Diana Diller used the pregnancy-tracking app Ovia to track her pregnancy. Photo: Philip Cheung for The Washington Post via Getty Images
As apps to monitor moms' health proliferate, employers and insurers can pay to keep tabs on the vast data, the Washington Post's Drew Harwell reports.
Why it matters: An employer can pay "to gain access to the intimate details of its workers’ personal lives, from their trying-to-conceive months to early motherhood."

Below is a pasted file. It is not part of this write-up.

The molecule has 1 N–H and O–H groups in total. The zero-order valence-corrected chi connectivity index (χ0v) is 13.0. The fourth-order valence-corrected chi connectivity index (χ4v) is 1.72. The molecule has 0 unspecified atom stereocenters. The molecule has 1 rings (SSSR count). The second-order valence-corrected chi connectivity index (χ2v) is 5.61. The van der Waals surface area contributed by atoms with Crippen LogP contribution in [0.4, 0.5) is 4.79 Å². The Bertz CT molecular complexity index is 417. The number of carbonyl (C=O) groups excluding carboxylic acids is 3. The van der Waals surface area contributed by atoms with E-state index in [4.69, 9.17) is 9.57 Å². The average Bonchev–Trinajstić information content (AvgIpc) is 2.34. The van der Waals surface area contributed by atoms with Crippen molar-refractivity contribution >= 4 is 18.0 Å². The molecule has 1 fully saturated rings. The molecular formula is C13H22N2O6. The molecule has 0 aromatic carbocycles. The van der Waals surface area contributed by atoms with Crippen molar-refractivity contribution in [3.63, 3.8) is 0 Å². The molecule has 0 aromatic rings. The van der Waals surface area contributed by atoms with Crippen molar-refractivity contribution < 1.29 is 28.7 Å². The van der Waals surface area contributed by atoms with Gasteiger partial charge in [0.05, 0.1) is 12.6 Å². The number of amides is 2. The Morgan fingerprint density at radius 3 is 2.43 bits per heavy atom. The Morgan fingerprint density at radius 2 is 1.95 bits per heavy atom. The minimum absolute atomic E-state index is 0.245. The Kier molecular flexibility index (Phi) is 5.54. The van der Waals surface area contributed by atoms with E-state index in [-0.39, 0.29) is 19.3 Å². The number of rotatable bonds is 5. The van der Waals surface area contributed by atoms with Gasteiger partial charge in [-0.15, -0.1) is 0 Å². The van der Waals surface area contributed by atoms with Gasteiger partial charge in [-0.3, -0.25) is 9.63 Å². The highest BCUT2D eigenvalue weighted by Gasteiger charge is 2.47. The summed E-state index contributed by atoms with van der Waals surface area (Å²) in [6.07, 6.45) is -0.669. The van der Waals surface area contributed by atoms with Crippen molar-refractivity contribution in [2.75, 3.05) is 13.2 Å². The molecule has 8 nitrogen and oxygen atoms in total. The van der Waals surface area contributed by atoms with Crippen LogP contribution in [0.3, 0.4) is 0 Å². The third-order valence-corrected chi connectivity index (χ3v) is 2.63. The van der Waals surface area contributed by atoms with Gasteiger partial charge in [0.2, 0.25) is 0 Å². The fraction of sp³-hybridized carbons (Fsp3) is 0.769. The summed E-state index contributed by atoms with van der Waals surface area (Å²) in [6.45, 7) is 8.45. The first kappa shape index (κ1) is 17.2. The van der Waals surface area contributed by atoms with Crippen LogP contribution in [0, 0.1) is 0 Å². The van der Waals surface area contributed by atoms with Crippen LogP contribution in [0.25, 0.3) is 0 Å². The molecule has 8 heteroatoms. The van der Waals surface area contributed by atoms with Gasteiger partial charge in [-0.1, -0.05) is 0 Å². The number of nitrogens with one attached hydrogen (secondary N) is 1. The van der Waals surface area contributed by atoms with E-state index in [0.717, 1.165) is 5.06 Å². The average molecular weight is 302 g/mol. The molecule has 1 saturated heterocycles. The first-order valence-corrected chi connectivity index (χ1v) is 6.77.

How it works: Employers can pay an app developer to offer workers a special version that relays health data in "de-identified," aggregated form, per The Post.
- Companies say the data can help minimize health care spending and discover medical problems.
- "Period and pregnancy-tracking apps ... have climbed in popularity ... and many expectant women check in daily to see, for instance, how their unborn babies’ size compares to different fruits or Parisian desserts."